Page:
60 Seconds: Tackling housing from down under



60 Seconds: Tackling housing from down under


You have to hand it to the Aussies – they have a solution for the housing crisis. And it’s simple – all young millennials have to do is change their diet.

Earlier this year Australian property mogul Tim Gurner urged millennials in Melbourne to stop buying avocado on toast and expensive coffees to save for a deposit.

In an interview he said: “when I was 19, I was in the gym at 6am in the morning, and I finished at 10.30 at night, and I did it seven days a week, and I did it until I could afford my first home. There were no discussions around, could I go out for breakfast, could I go out for dinner. I just worked.”

(Could all staff at Curtin&Co please note.)

Good for him. But going back to the millennials I know, they are working hard and feel they are being prevented from reaping the rewards for which other generations have received.

So it’s not just a question of whether people can afford homes in future, it’s also a question of how we promote aspiration across a whole generation.

We’ve gone from being a “nation of home-owners” to a nation of “home-hopers”.

This week Strutt&Parker echoed Tim Gurner’s comments and told us that by changing a few dietary and lifestyle choices, millennials in the UK could save up the £94,000 needed for the average house deposit in London.

The bad news? It will take approximately seven years of sacrificing sandwiches, takeaways, nights out, mini-breaks and phone upgrades… and that’s if you’re lucky enough to be saving with a partner AND receive 30k from your parents.

Now as my consultants confirm, I am a firm believer in all young’uns working hard and making certain sacrifices to save for a home – we’ve all had to do it (did I mention I was a cockroach exterminator in Harlem, New York?).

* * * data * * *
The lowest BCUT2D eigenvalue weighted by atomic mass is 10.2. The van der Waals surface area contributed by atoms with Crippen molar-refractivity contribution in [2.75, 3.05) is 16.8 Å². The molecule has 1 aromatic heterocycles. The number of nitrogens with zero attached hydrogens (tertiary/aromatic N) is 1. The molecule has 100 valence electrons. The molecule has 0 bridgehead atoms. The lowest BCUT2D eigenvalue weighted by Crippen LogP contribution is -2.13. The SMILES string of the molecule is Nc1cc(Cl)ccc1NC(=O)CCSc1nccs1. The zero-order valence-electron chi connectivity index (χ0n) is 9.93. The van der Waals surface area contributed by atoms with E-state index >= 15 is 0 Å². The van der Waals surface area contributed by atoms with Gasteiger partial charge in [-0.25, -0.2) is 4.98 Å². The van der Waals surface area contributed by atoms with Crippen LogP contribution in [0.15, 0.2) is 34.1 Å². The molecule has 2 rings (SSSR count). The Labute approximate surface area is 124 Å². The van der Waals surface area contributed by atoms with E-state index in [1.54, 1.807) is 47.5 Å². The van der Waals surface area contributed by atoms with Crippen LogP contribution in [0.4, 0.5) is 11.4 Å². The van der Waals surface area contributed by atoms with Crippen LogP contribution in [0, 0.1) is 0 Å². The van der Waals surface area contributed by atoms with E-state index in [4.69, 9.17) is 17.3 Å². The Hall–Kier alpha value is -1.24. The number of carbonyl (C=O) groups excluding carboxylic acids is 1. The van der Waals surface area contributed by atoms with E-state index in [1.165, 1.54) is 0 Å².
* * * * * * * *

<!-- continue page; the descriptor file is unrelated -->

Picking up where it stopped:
But even so, is this what it has come to? Should we be encouraging future generations to live frugally until their mid-thirties just to save for the deposit on a London home? That’s forgetting Stamp Duty, estate agency fees, mortgage payments and actual furniture to go in the house.

And for those of us who have darling children, did any of us think we would have to budget at least £30k to get them out of their teenage bedrooms?

Let’s hope they don’t take it seriously or we’ll have to cash in our shares (if any) in Starbucks and Pret.

Have a great weekend and easy on the avocado.


If you wish to read the article about Strutt & Parkers’ study click here
And if you wish to read the article about avocados click here

This week at Curtin&Co

This week our very own Martin Curtis took part in the Estate Gazette’s Question Time Panel in Cambridge. The event had a great turnout, and it represented a fantastic opportunity to quiz speakers from the property industry and hear their thoughts on infrastructure and development within City.

The week ahead

Oh what a feeling, building on the ceiling 
This estate agent says 40,000 new homes could be built on London’s roofs

The brick man of Europe 
Sadiq Khan calls for urgent action to stop drain of European builders

Mother Theresa of housing 
Theresa May to renew ‘personal mission’ to fix broken housing market

Potteries for a pound
Stoke-on-Trent Council is selling off homes for £1

Curtin&Co specialises in the fields of Community Consultation and Political Engagement, especially around development, and Reputation & Crisis Management.

Curtin&Co has grown rapidly to a team of over 20 highly qualified political, community engagement and reputation management specialists, having been founded by Tom Curtin in 2009.  In 2016, Curtin&Co was delighted to be listed in PR Week’s Top 150 Public Relations consultancies at number 86 and in the Top 10 Public Affairs consultancies at number 8; a recognition of the quality of the service and growth achieved.

To find out more visit www.curtinandco.com or call Helen Barrett on 0207 399 2288